Weather was moist and windy, 3°C and clouds just high enough for the lowest and closest peak to be visible. Weather looked like we would easily make it up and back without running into rain or fog low hanging clouds.

The run itself was amazing, wet feet from the very beginning and all the way up and down.

Mr. J and his dog

Mr. J and his dog

A brisk pace on the trip until we hit the first real ascent, sweating like pigs and running steep and technical, but run-able off trial all up,  what an amazing time.

There is just something about running exposed rocks that I love. The need to read an plan the ascent making switchbacks to keep it run-able and constantly reading the terrain ahead while keeping the destination and direction in mind. Challenging and fun running, plus the steep running kicking your heart rate frequently into the +80% zone.

The strong wind and the just below 0°C temperature kept the stopover and photo break at the peak short and soon Mr. J lead us down in a very fast pace, challenging coordination and balance, while pushing the quads into the red zone. Gorgeous 🙂

A view to the cloud covered Sermitsiaq

A view to the cloud covered Sermitsiaq

Up came the relatively flat section of easier and rather wet trail to a slight incline to the place where we went our separate ways.

I did the funny rock and trail route back to central Nuuk, with a couple of steep inclines to squeeze the last bit out of my quads.

Nothing like reaching your doorstep with quads burning and feeling like you have gone all in and made it home still running 🙂

Me at the peak

Me at the peak

I was back in my Fivefinger Syridons this time, softer and thinner than the trail glove 2, but way more durable and with better traction and grip.

I have written very favourable about them before and they really are my favourite trail shoe. However, they do require strong feet when running highly technical and rough terrain.

The reason behind it is to be found in the construction of the shoe. While the soft mesh makes for ample protection from pretty much anything, they are at the same time so soft that it is the muscles and tendons in your feet that carries all of your weight every single step of the way. Once your feet start to wear out, you will be prone to some bumps and bruises on your feet.

I do not have the strength yet to wear them for more than up to say 20K. Longer than that and I the risk of getting hurt is too great for me, but they really are a wonderful tool and as I grow stronger they will be for longer distances as well.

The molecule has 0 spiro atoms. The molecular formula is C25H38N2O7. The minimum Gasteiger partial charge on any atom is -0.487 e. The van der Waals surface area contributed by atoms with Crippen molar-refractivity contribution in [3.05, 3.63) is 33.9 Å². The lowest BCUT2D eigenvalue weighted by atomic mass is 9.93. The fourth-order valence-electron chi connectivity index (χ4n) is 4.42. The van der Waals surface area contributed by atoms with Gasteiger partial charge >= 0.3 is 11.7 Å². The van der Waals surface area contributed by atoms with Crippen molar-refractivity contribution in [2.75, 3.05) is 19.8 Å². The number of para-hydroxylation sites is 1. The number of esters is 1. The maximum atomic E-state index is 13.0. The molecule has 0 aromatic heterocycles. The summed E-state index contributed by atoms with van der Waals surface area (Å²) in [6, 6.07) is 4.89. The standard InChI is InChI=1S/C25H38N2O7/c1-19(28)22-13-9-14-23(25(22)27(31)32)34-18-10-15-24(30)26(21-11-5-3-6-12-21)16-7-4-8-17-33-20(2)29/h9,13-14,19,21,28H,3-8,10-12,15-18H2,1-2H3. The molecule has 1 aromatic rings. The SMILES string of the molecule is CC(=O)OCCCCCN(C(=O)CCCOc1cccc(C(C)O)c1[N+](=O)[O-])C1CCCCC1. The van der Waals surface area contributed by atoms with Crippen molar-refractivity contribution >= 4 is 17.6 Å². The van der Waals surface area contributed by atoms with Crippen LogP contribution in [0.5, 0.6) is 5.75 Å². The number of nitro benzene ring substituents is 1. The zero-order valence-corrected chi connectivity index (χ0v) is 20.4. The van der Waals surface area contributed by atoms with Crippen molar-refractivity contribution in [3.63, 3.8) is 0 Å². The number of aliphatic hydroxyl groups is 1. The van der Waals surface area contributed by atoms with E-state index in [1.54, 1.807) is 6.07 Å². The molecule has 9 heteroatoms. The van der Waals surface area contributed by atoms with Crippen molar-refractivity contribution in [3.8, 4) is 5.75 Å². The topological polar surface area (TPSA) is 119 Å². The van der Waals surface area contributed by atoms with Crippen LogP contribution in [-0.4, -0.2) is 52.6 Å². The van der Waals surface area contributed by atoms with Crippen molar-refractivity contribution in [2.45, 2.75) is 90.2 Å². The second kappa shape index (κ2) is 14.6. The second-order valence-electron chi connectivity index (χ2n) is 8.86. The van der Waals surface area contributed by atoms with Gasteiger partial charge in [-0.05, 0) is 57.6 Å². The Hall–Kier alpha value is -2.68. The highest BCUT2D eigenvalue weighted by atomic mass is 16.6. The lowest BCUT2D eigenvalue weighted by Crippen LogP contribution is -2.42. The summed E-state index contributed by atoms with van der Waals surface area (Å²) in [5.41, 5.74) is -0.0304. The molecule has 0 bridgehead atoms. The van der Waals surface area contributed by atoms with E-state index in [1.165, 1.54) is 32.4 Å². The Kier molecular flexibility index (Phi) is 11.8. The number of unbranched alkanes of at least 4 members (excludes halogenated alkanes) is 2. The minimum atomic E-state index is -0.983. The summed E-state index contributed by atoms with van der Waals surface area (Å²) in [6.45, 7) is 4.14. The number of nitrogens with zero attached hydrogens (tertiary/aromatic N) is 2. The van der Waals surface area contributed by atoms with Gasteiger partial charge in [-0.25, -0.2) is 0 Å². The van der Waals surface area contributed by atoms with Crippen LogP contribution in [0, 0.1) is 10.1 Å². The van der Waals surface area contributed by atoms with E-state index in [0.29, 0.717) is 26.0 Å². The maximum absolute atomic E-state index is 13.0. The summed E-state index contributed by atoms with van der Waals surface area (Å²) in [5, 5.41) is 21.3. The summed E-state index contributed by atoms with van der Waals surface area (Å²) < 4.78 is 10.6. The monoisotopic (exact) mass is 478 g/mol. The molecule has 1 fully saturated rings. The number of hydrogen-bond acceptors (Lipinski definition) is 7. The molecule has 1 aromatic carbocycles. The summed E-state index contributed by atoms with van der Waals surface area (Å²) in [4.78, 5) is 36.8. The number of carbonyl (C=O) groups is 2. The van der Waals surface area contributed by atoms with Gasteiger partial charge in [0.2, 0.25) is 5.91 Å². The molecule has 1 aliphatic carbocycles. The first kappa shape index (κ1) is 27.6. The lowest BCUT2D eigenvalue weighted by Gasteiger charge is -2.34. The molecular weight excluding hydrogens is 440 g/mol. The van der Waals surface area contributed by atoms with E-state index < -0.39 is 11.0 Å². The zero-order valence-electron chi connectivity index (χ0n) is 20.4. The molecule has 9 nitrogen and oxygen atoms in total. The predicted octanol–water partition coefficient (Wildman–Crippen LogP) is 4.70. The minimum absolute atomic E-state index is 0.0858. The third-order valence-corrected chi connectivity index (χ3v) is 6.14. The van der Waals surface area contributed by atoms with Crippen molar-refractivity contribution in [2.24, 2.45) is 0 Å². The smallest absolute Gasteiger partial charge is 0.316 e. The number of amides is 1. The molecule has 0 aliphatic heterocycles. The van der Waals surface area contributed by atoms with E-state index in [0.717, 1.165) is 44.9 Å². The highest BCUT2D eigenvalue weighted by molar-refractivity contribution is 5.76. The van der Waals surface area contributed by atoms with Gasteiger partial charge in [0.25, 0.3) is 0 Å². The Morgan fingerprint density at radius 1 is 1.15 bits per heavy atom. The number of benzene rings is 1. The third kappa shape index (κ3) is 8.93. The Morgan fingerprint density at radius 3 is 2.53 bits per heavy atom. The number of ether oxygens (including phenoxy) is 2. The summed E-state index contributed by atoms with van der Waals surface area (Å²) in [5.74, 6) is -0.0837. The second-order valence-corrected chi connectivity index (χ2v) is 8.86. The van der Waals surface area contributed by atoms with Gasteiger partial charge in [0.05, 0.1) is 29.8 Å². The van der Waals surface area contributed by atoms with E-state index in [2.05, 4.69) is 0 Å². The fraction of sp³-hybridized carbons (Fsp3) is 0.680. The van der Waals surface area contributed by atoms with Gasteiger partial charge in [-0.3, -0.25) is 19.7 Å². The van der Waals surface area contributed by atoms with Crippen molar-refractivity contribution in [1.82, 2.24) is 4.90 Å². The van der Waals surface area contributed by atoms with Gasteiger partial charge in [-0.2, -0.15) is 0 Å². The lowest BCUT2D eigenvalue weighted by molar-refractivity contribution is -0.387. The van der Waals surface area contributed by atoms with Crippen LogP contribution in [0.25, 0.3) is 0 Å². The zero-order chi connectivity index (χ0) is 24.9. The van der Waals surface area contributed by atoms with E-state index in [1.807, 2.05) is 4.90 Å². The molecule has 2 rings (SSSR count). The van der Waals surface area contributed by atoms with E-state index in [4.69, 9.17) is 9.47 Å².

The barefoot shoe writeup and a 12K (577K to go):

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Most of the barefoot shoe collection 🙂

OK how much sense does it make to have all this talk about barefoot running and then a massive amount of shoes.

Going completely barefoot is preferred and nothing beats the sensation of feeling the ground beneath you as you run. However sometimes you cannot get away with going barefooted, thus shoes for me serves two purposes:

a) a social function, when I am in a setting where shoes are the norm and bare feet would be frowned upon, a business meeting or conference is a good example

b)A practical function, when I am running distances or conditions where my bare feet are either not seasoned enough or the environment too harsh. +20K distances, off trail mountain running or the like are good examples.

all of the shoes above (and the ones missing) serves either purpose a or b, occasionally a pair of shoes will serve both, but rarely so. Some will claim I have too much money or a shoe fetish, but that is a story for a different day 🙂

All shoes has been bought and paid for by me, no “review samples” or “loaners”, it does not make me unbiased though. In fact it makes me 100% biased towards what works on my feet.

So lets get to it and start looking at what they are all good for, if anything at all.

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KSO on winter duty

The Vibram Five Finger KSO:

The casual observer will notise they are not in the picture.